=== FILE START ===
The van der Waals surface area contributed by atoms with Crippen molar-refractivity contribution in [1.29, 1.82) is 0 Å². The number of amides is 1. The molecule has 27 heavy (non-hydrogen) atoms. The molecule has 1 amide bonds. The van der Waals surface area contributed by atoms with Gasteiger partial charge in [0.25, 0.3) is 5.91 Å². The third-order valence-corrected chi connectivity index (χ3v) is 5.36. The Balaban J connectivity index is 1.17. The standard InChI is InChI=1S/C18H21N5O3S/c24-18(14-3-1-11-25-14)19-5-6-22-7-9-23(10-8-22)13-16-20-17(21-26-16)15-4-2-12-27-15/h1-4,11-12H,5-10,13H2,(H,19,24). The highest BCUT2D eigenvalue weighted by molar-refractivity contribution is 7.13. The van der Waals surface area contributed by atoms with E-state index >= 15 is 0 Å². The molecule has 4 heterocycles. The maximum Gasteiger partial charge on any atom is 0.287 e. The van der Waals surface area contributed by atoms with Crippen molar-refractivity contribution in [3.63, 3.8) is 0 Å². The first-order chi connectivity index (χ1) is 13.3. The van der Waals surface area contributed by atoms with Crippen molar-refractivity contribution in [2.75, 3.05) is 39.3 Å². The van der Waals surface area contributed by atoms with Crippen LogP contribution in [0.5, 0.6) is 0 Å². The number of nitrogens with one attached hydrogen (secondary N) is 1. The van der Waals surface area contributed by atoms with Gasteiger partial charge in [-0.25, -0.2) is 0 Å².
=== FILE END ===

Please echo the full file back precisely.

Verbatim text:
The van der Waals surface area contributed by atoms with Crippen molar-refractivity contribution in [1.29, 1.82) is 0 Å². The number of amides is 1. The molecule has 27 heavy (non-hydrogen) atoms. The molecule has 1 amide bonds. The van der Waals surface area contributed by atoms with Gasteiger partial charge in [0.25, 0.3) is 5.91 Å². The third-order valence-corrected chi connectivity index (χ3v) is 5.36. The Balaban J connectivity index is 1.17. The standard InChI is InChI=1S/C18H21N5O3S/c24-18(14-3-1-11-25-14)19-5-6-22-7-9-23(10-8-22)13-16-20-17(21-26-16)15-4-2-12-27-15/h1-4,11-12H,5-10,13H2,(H,19,24). The highest BCUT2D eigenvalue weighted by molar-refractivity contribution is 7.13. The van der Waals surface area contributed by atoms with E-state index >= 15 is 0 Å². The molecule has 4 heterocycles. The maximum Gasteiger partial charge on any atom is 0.287 e. The van der Waals surface area contributed by atoms with Crippen molar-refractivity contribution in [3.63, 3.8) is 0 Å². The first-order chi connectivity index (χ1) is 13.3. The van der Waals surface area contributed by atoms with Crippen molar-refractivity contribution in [2.75, 3.05) is 39.3 Å². The van der Waals surface area contributed by atoms with Crippen LogP contribution in [0.5, 0.6) is 0 Å². The number of nitrogens with one attached hydrogen (secondary N) is 1. The van der Waals surface area contributed by atoms with Gasteiger partial charge in [-0.25, -0.2) is 0 Å².